It’s no secret that the ability to read and the love of reading are invaluable skills to pass on to our kids. But our kids these days are not reading as much as they should.
School work and extra-curricular activities monopolize a bulk of their time. Handheld gadgets, television and internet via for their precious little leisure hours. And for parents who are concerned about the rising myopia rate of Singapore kids, they chase them outdoors to get some greens and sun.
So, how do we get our kids to read more? And more importantly, how do we get them to LOVE reading?
In his opening speech at the RHB-The Straits Times National Spelling Championship 2012, Warren Fernandez, Editor of the Straits Times highlighted that the importance of reading.
“Reading opens your mind. It allows you to let your imagination wander far and wide, and develops your creativity. These are all increasingly valuable assets in today’s world, where getting good grades alone will no longer be enough.”
On a more practical note, Fernandez emphasized that “spelling and reading are critical skills, even in today’s fast moving world”, explaining that 85% of resumes or cover letter were thrown away if they had as little as one or two spelling errors. (read more here)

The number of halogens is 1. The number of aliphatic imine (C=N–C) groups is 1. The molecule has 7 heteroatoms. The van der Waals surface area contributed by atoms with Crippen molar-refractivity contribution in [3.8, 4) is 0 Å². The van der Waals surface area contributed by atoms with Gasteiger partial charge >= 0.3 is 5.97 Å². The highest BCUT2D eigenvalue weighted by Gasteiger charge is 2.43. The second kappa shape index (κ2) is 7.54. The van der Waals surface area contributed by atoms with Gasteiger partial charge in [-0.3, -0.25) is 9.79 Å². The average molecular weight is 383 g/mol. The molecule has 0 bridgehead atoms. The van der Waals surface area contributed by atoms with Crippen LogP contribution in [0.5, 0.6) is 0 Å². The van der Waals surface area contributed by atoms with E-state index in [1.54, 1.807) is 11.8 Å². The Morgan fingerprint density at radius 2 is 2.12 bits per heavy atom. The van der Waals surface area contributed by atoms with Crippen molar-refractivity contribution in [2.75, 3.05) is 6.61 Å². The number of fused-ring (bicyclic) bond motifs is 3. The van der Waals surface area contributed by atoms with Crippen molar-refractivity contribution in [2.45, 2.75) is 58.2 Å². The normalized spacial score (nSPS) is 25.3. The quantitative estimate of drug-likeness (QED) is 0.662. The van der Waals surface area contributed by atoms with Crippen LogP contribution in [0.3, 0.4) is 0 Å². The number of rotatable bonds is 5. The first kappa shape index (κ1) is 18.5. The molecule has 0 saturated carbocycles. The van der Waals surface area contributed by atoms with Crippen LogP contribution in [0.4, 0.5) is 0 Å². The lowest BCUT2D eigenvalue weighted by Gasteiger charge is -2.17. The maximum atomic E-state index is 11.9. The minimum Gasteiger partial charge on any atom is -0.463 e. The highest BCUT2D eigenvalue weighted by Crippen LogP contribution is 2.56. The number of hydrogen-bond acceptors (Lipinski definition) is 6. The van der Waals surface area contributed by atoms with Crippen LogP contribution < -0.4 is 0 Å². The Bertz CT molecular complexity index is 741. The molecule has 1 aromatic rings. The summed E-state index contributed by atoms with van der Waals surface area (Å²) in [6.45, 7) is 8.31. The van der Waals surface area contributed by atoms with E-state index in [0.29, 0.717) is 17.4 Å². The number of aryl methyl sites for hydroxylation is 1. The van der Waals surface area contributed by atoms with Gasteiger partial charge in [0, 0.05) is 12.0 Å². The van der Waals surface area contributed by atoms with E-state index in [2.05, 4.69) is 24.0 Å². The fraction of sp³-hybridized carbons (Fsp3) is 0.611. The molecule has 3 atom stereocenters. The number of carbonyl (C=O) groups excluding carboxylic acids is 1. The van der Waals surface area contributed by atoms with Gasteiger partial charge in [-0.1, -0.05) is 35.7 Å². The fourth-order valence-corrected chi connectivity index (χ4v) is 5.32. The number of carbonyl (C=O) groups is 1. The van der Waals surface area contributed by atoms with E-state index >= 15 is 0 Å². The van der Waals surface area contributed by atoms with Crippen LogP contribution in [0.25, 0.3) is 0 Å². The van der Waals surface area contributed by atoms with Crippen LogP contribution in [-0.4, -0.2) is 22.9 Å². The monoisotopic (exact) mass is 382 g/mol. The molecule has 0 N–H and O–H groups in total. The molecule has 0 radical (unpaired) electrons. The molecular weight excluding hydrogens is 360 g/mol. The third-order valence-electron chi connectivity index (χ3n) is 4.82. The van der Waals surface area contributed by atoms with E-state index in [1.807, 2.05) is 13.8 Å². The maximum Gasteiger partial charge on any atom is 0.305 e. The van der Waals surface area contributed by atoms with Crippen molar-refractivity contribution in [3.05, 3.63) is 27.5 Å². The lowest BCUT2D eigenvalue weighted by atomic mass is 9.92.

Okay, so we know reading is important for grades and work opportunities. But with the time constrain and multitude of distractions, how do we motivate our kids to read and cultivate a lifetime reading habit?
We turn to an expert whose love of books and reading are legendary - Oprah Winfrey who shares some useful tips on how to keep your kids reading.
- Make a field trip to the library. “Make a big deal about getting a library card!” Oprah says.
- Try to get children hooked on a favourite author or series. Oprah loved Lois Lenski while growing up. Try these authors as well - J.K. Rowling (Harry Potter series), Roald Dahl, Enid Blyton and Lloyd Alexander.
- Make sure you have books available at home to read. Create a small library or a reading corner in your home.
- Have your child read aloud so you can gauge their progress. This is also good practice to help your child read aloud in class.
- Be a reader yourself. Set an example and role model reading. Children need to see you reading, too!
- Teach kids that reading is about pleasure. Don’t measure their progress by the number of books read, but the time spent reading.
- Help designate a special reading spot just for your child. Joke books, comics, newspapers, magazines and maps make good reading, too.
- Read the same book along with your child—let them recommend a book to you!